The new law allows states to impose stricter consumer financial protection rules/laws than those created by the CFPB.

Mortgage reform

Lenders are required to verify that borrowers have the financial ability to repay the loan, including payment increases.

The CFPB will have authority over the practices of large bank and non-bank mortgage lenders, including loan originators, mortgage brokers, and servicers.

Lenders are banned from steering consumers into high cost, unaffordable loans. The law eliminates yield spread premiums (YSPs), the bonuses paid to brokers for charging borrowers a higher interest rate than their credit histories warrant.

Lenders who resell mortgages to investors must hold onto at least 5% of the riskier home loans they make.

Penalties for pre-paying a mortgage are prohibited on adjustable rate loans, and limited to the first three years on fixed rate loans.

Mortgage origination fees are limited to 3% of the loan (however, some fees and points are not included in this limit.)

New mortgage disclosure forms will be created in an attempt to make sure consumers understand the terms of every home loan before entering into a contract.

Borrowers who refinance a mortgage must receive a tangible benefit from the loan, meaning that consumers who refinance a loan must be better off after doing so.

Consumers with high-cost mortgages will receive improved protections (limits on fees and penalties) under HOEPA, the Home Ownership and Equity Protection Act.

Regulations will be written to specify which elements of Home Mortgage Disclosure Act (HMDA) loan data must be collected from mortgage companies. The rules also will address how the data will be disclosed publicly, while still protecting applicants’ privacy.

Foreclosure prevention

Emergency Homeowner Loan Program funds will be made available for unemployed homeowners to apply for bridge loans to help them prevent foreclosure. Up to $50,000 in interest-free loans will be available for up to two years to cover mortgage payments. The loans will be repaid when the home is refinanced or sold. Homeowners who are underemployed or have serious medical conditions will also be eligible.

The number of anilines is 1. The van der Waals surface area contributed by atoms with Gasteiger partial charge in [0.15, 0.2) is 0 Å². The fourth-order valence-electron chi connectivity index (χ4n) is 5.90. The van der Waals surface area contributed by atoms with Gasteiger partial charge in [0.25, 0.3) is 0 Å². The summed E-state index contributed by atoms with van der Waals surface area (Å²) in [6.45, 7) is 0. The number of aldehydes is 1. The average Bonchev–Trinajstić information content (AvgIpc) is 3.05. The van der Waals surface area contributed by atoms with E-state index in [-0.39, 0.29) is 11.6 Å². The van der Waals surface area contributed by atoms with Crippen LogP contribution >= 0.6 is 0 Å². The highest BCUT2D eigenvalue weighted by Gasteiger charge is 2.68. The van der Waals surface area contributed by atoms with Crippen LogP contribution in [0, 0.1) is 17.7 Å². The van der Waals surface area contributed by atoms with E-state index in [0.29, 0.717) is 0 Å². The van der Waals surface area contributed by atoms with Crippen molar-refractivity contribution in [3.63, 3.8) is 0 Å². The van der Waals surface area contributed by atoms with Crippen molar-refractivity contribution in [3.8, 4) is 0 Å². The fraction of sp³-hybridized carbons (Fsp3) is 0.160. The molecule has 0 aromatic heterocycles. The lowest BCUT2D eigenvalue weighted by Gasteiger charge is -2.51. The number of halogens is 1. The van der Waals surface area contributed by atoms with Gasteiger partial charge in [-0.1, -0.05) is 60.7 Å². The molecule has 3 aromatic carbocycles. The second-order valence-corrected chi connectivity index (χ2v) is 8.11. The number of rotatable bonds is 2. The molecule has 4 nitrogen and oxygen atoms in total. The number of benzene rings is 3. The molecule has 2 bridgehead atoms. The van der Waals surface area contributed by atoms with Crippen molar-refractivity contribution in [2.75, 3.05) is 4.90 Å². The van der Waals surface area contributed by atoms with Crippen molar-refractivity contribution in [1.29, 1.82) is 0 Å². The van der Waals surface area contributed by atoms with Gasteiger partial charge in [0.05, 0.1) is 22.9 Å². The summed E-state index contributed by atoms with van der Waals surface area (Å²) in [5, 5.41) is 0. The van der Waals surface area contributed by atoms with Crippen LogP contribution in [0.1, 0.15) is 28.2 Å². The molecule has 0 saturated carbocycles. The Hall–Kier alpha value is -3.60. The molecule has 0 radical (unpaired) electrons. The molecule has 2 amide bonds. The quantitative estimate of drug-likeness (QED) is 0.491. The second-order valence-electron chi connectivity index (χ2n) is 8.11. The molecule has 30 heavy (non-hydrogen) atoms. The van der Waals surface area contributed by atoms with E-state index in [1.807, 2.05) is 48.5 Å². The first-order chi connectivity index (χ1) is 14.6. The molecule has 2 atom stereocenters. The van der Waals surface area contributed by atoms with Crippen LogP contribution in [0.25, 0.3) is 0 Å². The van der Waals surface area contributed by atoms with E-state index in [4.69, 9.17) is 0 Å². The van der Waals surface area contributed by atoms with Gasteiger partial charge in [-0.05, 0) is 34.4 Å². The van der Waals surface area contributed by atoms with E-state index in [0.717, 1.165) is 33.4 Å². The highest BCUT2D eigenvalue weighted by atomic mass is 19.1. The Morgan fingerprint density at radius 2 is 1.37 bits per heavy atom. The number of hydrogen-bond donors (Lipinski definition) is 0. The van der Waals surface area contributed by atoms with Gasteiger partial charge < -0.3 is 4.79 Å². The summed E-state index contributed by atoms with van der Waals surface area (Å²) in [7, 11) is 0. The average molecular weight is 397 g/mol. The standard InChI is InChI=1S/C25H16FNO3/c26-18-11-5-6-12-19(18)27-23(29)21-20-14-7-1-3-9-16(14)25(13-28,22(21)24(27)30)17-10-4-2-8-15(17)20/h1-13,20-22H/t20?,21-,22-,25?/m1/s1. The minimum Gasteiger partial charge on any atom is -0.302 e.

Relief funds will also be available for neighborhoods to redevelop abandoned, foreclosed properties.

The CFPB will create standards for mortgage modifications for troubled homeowners and monitor mortgage servicers’ loan modification efforts.

The Bureau will write rules to protect consumers from unfair and deceptive mortgage lending and foreclosure rescue schemes.

Credit scores

Consumers who are denied credit, a loan—or who have received a higher interest rate based on their credit record—are entitled to a free copy of their credit score, in addition to a free credit report.

The CFPB will analyze and report to Congress on the differences between credit scores sold to creditors and those sold to consumers.

Private student loans

A private student loan Ombudsman position will be created to resolve borrower complaints.

The CFPB will conduct a study and report to Congress on costly private student lending, who uses these loans and why, and if students have borrowed the maximum allowed under safer, cheaper federal loans first.

Information sharing

The CFPB has the authority to restrict the use of medical information for inappropriate purposes.

The CFPB will enforce accuracy guidelines for companies (“furnishers”) that provide information to credit bureaus.

Arbitration

The CFPB will study the use of mandatory arbitration in disputes between consumers and companies that sell or service financial products.

The CFPB has the authority to ban or limit the use of binding, mandatory arbitration.

Remittances